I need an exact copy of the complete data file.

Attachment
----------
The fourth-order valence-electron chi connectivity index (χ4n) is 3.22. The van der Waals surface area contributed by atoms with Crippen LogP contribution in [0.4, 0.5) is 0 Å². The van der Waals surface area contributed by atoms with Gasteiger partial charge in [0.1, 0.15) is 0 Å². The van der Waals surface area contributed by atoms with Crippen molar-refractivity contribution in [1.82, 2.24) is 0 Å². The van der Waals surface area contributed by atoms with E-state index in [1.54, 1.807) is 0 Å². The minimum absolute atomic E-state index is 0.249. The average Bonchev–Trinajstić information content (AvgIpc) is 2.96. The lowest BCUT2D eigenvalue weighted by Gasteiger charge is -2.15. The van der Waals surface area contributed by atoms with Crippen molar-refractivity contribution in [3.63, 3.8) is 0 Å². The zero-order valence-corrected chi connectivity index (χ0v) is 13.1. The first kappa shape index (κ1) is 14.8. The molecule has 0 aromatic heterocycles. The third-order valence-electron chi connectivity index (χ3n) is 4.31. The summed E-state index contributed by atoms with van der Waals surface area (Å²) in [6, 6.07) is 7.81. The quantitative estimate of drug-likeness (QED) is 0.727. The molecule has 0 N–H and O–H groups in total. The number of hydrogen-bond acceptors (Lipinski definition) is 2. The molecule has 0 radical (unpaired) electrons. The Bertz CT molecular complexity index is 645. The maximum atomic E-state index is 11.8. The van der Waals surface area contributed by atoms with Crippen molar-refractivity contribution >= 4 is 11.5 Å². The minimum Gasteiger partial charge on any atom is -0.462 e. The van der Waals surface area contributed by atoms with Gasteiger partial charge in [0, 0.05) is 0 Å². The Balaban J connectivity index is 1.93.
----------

The fourth-order valence-electron chi connectivity index (χ4n) is 3.22. The van der Waals surface area contributed by atoms with Crippen LogP contribution in [0.4, 0.5) is 0 Å². The van der Waals surface area contributed by atoms with Gasteiger partial charge in [0.1, 0.15) is 0 Å². The van der Waals surface area contributed by atoms with Crippen molar-refractivity contribution in [1.82, 2.24) is 0 Å². The van der Waals surface area contributed by atoms with E-state index in [1.54, 1.807) is 0 Å². The minimum absolute atomic E-state index is 0.249. The average Bonchev–Trinajstić information content (AvgIpc) is 2.96. The lowest BCUT2D eigenvalue weighted by Gasteiger charge is -2.15. The van der Waals surface area contributed by atoms with Crippen molar-refractivity contribution in [3.63, 3.8) is 0 Å². The zero-order valence-corrected chi connectivity index (χ0v) is 13.1. The first kappa shape index (κ1) is 14.8. The molecule has 0 aromatic heterocycles. The third-order valence-electron chi connectivity index (χ3n) is 4.31. The summed E-state index contributed by atoms with van der Waals surface area (Å²) in [6, 6.07) is 7.81. The quantitative estimate of drug-likeness (QED) is 0.727. The molecule has 0 N–H and O–H groups in total. The number of hydrogen-bond acceptors (Lipinski definition) is 2. The molecule has 0 radical (unpaired) electrons. The Bertz CT molecular complexity index is 645. The maximum atomic E-state index is 11.8. The van der Waals surface area contributed by atoms with Crippen molar-refractivity contribution >= 4 is 11.5 Å². The minimum Gasteiger partial charge on any atom is -0.462 e. The van der Waals surface area contributed by atoms with Gasteiger partial charge in [0, 0.05) is 0 Å². The Balaban J connectivity index is 1.93.